Social and Information Sciences Laboratory (SISL) Seminar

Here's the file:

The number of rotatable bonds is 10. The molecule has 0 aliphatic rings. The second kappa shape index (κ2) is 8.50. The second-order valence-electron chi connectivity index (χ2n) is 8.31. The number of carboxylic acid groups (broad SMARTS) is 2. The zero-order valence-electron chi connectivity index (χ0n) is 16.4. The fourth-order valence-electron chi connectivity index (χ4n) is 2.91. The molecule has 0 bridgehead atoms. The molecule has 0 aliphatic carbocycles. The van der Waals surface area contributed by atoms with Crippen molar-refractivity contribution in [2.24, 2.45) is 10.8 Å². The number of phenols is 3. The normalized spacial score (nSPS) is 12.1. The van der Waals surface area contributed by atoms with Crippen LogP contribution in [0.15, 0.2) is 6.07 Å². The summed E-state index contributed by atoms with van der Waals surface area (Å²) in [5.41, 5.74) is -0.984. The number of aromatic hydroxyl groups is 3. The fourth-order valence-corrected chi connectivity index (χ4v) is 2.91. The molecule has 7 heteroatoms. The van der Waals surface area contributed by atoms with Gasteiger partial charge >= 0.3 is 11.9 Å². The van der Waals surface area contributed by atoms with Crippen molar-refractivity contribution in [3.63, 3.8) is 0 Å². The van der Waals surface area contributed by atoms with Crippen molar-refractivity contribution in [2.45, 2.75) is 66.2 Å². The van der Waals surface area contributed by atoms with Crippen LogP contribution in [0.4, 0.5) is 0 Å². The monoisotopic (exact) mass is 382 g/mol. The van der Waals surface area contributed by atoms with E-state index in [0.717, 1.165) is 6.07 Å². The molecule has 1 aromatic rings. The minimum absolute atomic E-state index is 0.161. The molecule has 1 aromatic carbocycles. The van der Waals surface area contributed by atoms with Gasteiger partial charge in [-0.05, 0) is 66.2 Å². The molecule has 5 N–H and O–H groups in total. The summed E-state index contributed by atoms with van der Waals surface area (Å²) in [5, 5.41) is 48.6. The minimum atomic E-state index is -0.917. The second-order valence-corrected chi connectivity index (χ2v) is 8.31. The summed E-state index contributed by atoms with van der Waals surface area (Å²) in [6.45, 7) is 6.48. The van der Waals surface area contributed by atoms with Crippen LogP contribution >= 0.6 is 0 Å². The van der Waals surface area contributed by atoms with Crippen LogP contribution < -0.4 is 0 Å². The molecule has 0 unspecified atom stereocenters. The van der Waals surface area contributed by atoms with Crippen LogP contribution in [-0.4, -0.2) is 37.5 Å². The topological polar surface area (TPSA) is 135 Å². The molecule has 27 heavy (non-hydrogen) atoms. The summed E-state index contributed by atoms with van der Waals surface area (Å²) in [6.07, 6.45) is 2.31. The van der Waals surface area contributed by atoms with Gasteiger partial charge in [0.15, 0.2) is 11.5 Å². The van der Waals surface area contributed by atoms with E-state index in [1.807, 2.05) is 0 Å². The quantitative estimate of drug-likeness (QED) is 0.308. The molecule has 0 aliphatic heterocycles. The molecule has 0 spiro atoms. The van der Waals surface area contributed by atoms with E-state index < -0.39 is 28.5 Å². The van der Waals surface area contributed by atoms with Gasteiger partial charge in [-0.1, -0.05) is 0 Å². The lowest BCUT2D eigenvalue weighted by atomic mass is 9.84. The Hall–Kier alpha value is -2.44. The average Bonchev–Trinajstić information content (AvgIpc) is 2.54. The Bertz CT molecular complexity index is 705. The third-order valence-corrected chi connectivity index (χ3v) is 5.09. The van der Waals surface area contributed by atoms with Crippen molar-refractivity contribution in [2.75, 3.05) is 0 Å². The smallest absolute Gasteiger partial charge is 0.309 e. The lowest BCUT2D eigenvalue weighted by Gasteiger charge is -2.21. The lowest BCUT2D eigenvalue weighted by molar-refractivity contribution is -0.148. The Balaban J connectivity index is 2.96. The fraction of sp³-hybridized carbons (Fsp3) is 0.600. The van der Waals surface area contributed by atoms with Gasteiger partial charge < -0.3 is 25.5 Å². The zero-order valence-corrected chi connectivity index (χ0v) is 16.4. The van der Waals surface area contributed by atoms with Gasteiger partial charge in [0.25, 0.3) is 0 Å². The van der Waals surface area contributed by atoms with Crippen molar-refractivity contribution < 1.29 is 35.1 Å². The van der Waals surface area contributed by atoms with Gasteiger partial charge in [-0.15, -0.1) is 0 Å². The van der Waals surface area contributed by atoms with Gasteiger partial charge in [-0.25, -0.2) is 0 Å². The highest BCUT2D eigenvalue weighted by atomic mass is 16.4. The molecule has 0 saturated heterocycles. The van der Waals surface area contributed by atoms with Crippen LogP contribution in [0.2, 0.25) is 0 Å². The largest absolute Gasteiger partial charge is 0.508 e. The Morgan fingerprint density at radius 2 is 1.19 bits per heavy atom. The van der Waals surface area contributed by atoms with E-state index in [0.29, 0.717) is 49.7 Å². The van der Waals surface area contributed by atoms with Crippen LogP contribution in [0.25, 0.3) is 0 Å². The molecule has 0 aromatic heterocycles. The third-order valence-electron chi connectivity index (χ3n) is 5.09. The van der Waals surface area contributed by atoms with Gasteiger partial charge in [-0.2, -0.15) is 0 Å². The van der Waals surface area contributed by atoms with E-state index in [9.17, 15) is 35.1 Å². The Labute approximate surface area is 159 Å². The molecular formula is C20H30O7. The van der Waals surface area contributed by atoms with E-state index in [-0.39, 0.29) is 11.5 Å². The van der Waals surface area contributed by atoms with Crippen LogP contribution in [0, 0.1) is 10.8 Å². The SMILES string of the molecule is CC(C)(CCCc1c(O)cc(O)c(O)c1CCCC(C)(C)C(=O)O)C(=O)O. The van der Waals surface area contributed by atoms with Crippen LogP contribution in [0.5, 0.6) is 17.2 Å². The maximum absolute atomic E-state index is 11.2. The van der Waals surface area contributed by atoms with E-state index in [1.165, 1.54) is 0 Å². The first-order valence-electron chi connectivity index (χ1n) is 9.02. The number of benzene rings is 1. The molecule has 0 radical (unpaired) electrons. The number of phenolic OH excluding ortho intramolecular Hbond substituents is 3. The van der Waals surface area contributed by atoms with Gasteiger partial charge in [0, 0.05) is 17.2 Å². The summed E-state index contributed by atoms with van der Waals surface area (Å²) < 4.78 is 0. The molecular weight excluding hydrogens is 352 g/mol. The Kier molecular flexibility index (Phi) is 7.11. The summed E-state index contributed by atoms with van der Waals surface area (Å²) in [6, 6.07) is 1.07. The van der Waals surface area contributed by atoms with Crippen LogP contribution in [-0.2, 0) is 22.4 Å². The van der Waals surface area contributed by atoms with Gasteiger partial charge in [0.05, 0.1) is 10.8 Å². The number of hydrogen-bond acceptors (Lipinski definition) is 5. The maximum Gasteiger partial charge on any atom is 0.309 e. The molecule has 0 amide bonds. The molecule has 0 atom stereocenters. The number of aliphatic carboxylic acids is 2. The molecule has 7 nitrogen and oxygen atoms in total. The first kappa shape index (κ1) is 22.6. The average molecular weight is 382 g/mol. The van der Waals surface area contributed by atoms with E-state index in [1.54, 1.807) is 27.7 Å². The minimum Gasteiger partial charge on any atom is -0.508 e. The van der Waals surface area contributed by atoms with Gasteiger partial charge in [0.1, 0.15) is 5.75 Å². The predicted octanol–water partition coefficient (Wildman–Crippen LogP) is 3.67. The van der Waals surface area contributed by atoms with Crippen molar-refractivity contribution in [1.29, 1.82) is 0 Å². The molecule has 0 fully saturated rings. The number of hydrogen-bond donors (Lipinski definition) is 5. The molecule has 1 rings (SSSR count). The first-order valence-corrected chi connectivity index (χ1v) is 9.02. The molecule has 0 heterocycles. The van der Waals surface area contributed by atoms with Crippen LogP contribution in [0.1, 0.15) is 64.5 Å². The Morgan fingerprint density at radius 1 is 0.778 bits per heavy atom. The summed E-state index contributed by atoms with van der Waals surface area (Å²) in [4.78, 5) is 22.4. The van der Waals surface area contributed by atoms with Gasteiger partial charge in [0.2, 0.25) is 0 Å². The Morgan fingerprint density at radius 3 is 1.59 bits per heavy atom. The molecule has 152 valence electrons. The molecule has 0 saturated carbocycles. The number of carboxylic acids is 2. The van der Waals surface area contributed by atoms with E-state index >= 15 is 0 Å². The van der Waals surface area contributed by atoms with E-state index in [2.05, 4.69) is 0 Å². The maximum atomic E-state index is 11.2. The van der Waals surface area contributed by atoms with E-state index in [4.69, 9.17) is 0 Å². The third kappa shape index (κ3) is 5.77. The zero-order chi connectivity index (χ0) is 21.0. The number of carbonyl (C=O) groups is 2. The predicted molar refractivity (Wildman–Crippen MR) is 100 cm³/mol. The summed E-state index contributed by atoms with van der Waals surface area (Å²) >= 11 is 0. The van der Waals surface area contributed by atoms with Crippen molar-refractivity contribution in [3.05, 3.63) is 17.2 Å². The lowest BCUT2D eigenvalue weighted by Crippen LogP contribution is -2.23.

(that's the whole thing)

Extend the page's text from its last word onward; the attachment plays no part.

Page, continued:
Abstract: We introduce a robust approach to the study of optimal dynamic pricing in the face of information arrival. As opposed to classical intertemporal pricing models, we consider consumers who learn about their willingness-to-pay for a product over time (which is typical for initially unfamiliar products). A seller commits to a pricing strategy, while buyers arrive exogenously and decide when to make a one-time purchase. The seller does not know how each buyer learns about her value for the product, and seeks to maximize profit against the worst-case information arrival processes. We show that a constant price path delivers the robustly optimal profit, with profit and price both lower than under known values. Thus, under the robust objective, intertemporal incentives do not arise at the optimum, despite the possibility for information arrival to influence the timing of purchases. We delineate whether constant prices remain optimal (or not) when the seller seeks robustness against a subset of information arrival processes. As part of the analysis, we develop new techniques to study dynamic Bayesian persuasion.